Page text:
laundry fold me a party would com-1 to
this city If he could obtain store space."
"Tin re are New York parties," put In
F. H, Houston, the real estate man, "who
want space- In this city, but they can't
"Certain Individuals In town," re
sumid Mr. liurke, "are opposed to such
a building, but from personal Interest.
Owners of office buildings object be
muse the plan Includes a floor with rent
ed offices. Church street property own
ers fem- It on nccount of the new storo
Miuco that would h available. There Is,
on the whole, considerable opposition
that shouldn't be considered."
"Is there nny question of the city's
title to the Innd?" asVed Gardner Hrewor.
"There Is not," replied Mr. Hurke. "In
the original deed ti,Pro no m(.tlon ot
the use to which the land shall be put
Later, nn net of tho Legislature gave the
city and the county tho right to relinquish
restrictions In consideration of permission
to change the location of the Jail."
In reply tn n question, Mr, Burke
said that a special act of the Legls
luture would be necessary to kIvo the
city the right to build and to bond for
A committee with full power to
meet the board of aldermen at e.n
Immediate special meeting, which will
bo asked for, nnd with power to ar
range for a public mass meeting to
discuss tho conventlon-clty hall sit
uation, wnB named, consisting of
Messrs. Powell, Ilrewer, MoMahon,
I'urlngton and Thomas Magner.
PffJcem were electa) hx MM COra.j
morclal club as follows: President, J.
' Houthwlck; first vice-president, W.
E. Greene; second vice-president,
Prof. J. F. Messenger; secretary, II.
8, Howard; treasurer, II, R Weed;
auditor, H. U. I'latka; dlrectorB, F. D.
Abornclhy, Dr. C. F. Dalton, C. P,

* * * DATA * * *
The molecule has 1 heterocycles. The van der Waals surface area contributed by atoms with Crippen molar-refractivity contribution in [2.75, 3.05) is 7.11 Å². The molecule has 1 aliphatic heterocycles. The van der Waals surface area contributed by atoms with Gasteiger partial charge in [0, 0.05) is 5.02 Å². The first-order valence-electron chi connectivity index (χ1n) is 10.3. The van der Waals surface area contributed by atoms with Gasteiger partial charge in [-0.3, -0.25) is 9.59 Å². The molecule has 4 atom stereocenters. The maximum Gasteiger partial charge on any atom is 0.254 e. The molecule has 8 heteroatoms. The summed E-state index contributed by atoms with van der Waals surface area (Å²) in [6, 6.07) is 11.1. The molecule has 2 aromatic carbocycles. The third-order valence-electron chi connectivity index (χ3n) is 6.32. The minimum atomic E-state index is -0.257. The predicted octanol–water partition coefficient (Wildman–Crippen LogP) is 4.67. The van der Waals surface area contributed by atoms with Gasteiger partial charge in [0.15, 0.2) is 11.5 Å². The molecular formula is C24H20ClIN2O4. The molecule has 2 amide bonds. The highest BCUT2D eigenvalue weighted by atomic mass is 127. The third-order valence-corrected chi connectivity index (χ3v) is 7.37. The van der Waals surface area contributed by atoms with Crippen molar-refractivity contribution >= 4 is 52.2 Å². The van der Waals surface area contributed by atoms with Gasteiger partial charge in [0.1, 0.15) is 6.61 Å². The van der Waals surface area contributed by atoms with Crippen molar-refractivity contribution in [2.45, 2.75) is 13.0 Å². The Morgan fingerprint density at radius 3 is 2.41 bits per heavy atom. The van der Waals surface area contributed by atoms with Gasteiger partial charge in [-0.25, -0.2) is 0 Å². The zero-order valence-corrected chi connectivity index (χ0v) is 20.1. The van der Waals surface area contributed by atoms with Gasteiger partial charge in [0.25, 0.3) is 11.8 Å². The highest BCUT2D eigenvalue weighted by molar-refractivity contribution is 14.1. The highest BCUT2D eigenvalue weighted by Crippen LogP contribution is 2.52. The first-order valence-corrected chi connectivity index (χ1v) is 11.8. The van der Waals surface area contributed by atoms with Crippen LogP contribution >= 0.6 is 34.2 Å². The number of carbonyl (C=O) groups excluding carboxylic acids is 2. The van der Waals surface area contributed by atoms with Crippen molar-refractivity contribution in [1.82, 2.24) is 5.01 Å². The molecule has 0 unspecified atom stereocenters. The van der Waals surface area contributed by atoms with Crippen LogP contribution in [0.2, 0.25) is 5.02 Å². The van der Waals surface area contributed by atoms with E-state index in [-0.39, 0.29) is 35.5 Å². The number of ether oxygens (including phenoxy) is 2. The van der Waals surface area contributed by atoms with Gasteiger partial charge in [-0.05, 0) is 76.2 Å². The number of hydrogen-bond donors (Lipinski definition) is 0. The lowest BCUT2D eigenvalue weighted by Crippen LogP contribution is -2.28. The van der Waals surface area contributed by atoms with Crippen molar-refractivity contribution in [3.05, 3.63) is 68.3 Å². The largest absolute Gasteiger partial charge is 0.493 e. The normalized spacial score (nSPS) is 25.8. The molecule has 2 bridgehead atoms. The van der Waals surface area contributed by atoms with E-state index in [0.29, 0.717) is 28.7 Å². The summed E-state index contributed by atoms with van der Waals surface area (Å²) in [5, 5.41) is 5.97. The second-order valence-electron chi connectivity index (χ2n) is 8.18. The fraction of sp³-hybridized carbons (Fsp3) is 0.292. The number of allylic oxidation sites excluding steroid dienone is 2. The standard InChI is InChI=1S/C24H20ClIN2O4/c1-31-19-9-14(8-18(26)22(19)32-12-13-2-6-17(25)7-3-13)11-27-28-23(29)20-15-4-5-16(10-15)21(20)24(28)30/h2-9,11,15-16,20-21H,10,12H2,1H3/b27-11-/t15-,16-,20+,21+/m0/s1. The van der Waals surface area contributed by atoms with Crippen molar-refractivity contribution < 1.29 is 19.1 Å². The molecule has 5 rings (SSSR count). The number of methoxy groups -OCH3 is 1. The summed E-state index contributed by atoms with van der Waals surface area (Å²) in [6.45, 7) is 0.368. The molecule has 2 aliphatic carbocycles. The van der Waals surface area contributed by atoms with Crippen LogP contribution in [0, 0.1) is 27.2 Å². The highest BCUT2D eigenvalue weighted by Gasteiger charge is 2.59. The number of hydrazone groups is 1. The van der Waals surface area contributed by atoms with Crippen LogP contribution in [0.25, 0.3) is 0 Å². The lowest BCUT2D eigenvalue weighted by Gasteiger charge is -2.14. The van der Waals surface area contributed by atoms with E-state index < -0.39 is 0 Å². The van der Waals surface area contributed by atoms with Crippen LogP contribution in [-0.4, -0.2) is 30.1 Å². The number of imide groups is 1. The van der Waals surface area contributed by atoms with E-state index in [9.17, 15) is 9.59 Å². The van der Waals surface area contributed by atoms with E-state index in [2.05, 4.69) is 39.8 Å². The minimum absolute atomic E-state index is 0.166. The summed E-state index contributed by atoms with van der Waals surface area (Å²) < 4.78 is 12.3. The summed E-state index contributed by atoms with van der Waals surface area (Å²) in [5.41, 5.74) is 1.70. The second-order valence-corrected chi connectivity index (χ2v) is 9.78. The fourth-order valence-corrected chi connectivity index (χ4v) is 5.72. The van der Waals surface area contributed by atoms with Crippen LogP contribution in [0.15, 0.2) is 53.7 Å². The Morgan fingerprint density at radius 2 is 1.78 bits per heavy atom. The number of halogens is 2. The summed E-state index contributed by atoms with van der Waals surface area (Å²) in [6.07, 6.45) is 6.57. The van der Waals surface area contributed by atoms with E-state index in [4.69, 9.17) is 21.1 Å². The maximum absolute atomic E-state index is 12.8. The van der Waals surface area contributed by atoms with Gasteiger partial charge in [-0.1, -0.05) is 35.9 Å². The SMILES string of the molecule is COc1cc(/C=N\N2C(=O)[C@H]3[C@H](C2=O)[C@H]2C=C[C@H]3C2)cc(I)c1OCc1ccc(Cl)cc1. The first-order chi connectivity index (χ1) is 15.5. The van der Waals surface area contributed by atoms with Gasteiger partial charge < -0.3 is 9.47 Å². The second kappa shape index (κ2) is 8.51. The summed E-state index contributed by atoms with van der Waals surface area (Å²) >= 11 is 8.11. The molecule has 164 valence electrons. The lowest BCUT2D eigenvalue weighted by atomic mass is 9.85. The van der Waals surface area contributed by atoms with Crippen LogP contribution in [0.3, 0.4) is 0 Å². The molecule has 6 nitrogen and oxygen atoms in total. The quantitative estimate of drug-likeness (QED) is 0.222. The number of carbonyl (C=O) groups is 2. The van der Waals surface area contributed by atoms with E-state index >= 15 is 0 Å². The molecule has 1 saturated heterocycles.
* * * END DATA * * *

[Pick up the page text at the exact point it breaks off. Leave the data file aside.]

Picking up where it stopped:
Cowlcs and Prof, O. P. Hums.
The commltteo on amalgamation
with the Merchants' association wn
continued In service, consisting of
Prof. MeBsenger, W. R. Hurt. M. I).
Aiciiinnon, r. n. Houston and
and secretary were
nutnorizea to prepare resoluttonB on
the death of tho lato C. 8. Isham.
The secretary wag empowerod to
nsk General Mnnager Jones of the
central vormont railway to send rep
resentatives to meet the transporta
tion committee of the club, nnd others
regarding- improvements at tho rail
road station, ponding tho erection of
a new station.
The need of such Improvements was
'brought up by Mr. Barnes, who cri
ticized the condition of tho freight
roadway, nnd the Inconvenience and
losg resulting to shippers therefrom.
I "Thero In that old station," said
Mr. Cowles, "Is tho most dangerous
grade crossing in Vermont. Tho
other day Officer Miles was brushed
by tho step of a moving car, Just ni
ho was taking on old lady from tho
path of the train, which she fulled
to hear In tho noise and confusion.
There might have been two deaths.
Through President Southwlck, Senator
Henry of Underbill asked tbe co-operation
of the club to Improve the road through
Nebraskn notch, nnd a resolution favor
ing this wos passed. It was also voted
that Mr. Wlnslow be asked to speak hero
upon good roads, and co-operation toward
obtaining a government expert In agri
culture for this section was voted.
Treasurer Wee-el's report showed total
receipts of HM.1& for the year past with
a balance on hand of $15.05.
SlvCHETAIlY HOWARD'S ItEPOHT.
While the past year does not show any
very large municipal Improvements com
pleted, there were some Improved condi
tions remedied and some questions agi
tated thnt will bring results for civic bet
terment In tho near future. The Burling
ton Commercial club contributed In sev
eral ways to the welfare of the city dur
ing 1012. Tbe records show that thero
were 11 regular and special meetings ot
the club and board of directors and two
social meetings, one for the entertain
ment of the trade cxteiibion committee of
the Boston Chamber of Commerce and
the other for the entertainment of the
executive committee of the new Chamber
of Commerce of tho t'nlted State". At
this latter meeting It was voted that thit
club ought to be a member of the Na
tional Chamber of Commerce and It yet
temalns for its formal action and pay
ment of ?10 dues to complete tbe member
ship. The paid membership of this club for
1311 was 3.!0, but In 1913 onlv 301 paid dues.
There was no general canvass for mem
bership as In the year previous owing to
tl'. decision to aid In the Winters Sports